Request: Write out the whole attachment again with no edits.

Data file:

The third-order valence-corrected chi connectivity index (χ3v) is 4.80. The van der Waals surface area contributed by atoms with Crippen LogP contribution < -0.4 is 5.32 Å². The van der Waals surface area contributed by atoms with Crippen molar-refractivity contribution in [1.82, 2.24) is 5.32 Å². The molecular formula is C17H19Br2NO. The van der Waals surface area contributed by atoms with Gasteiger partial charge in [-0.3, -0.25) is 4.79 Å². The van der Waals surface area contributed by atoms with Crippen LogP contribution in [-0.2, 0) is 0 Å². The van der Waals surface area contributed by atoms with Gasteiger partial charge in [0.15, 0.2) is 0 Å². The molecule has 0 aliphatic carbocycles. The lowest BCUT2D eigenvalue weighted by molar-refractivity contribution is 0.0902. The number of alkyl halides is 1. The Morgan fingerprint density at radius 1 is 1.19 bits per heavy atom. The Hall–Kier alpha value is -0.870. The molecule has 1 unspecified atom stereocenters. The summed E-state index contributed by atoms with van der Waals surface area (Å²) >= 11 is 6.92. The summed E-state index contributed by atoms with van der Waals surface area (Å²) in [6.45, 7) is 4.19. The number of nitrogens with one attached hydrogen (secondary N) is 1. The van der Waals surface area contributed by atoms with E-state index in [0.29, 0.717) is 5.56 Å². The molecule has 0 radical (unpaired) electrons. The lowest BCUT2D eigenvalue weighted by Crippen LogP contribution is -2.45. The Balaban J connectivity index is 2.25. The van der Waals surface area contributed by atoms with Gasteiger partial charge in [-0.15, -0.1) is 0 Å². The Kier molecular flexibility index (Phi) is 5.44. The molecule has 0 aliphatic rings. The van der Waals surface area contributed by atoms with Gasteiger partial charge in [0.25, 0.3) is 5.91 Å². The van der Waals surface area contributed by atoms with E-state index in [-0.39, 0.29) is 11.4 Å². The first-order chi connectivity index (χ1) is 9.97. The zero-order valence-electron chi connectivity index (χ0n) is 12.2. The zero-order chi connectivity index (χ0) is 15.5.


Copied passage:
The third-order valence-corrected chi connectivity index (χ3v) is 4.80. The van der Waals surface area contributed by atoms with Crippen LogP contribution < -0.4 is 5.32 Å². The van der Waals surface area contributed by atoms with Crippen molar-refractivity contribution in [1.82, 2.24) is 5.32 Å². The molecular formula is C17H19Br2NO. The van der Waals surface area contributed by atoms with Gasteiger partial charge in [-0.3, -0.25) is 4.79 Å². The van der Waals surface area contributed by atoms with Crippen LogP contribution in [-0.2, 0) is 0 Å². The van der Waals surface area contributed by atoms with Gasteiger partial charge in [0.15, 0.2) is 0 Å². The molecule has 0 aliphatic carbocycles. The lowest BCUT2D eigenvalue weighted by molar-refractivity contribution is 0.0902. The number of alkyl halides is 1. The Morgan fingerprint density at radius 1 is 1.19 bits per heavy atom. The Hall–Kier alpha value is -0.870. The molecule has 1 unspecified atom stereocenters. The summed E-state index contributed by atoms with van der Waals surface area (Å²) >= 11 is 6.92. The summed E-state index contributed by atoms with van der Waals surface area (Å²) in [6.45, 7) is 4.19. The number of nitrogens with one attached hydrogen (secondary N) is 1. The van der Waals surface area contributed by atoms with E-state index in [0.29, 0.717) is 5.56 Å². The molecule has 0 radical (unpaired) electrons. The lowest BCUT2D eigenvalue weighted by Crippen LogP contribution is -2.45. The Balaban J connectivity index is 2.25. The van der Waals surface area contributed by atoms with Gasteiger partial charge in [-0.15, -0.1) is 0 Å². The Kier molecular flexibility index (Phi) is 5.44. The molecule has 0 aliphatic rings. The van der Waals surface area contributed by atoms with Gasteiger partial charge in [0.25, 0.3) is 5.91 Å². The van der Waals surface area contributed by atoms with E-state index in [-0.39, 0.29) is 11.4 Å². The first-order chi connectivity index (χ1) is 9.97. The zero-order valence-electron chi connectivity index (χ0n) is 12.2. The zero-order chi connectivity index (χ0) is 15.5.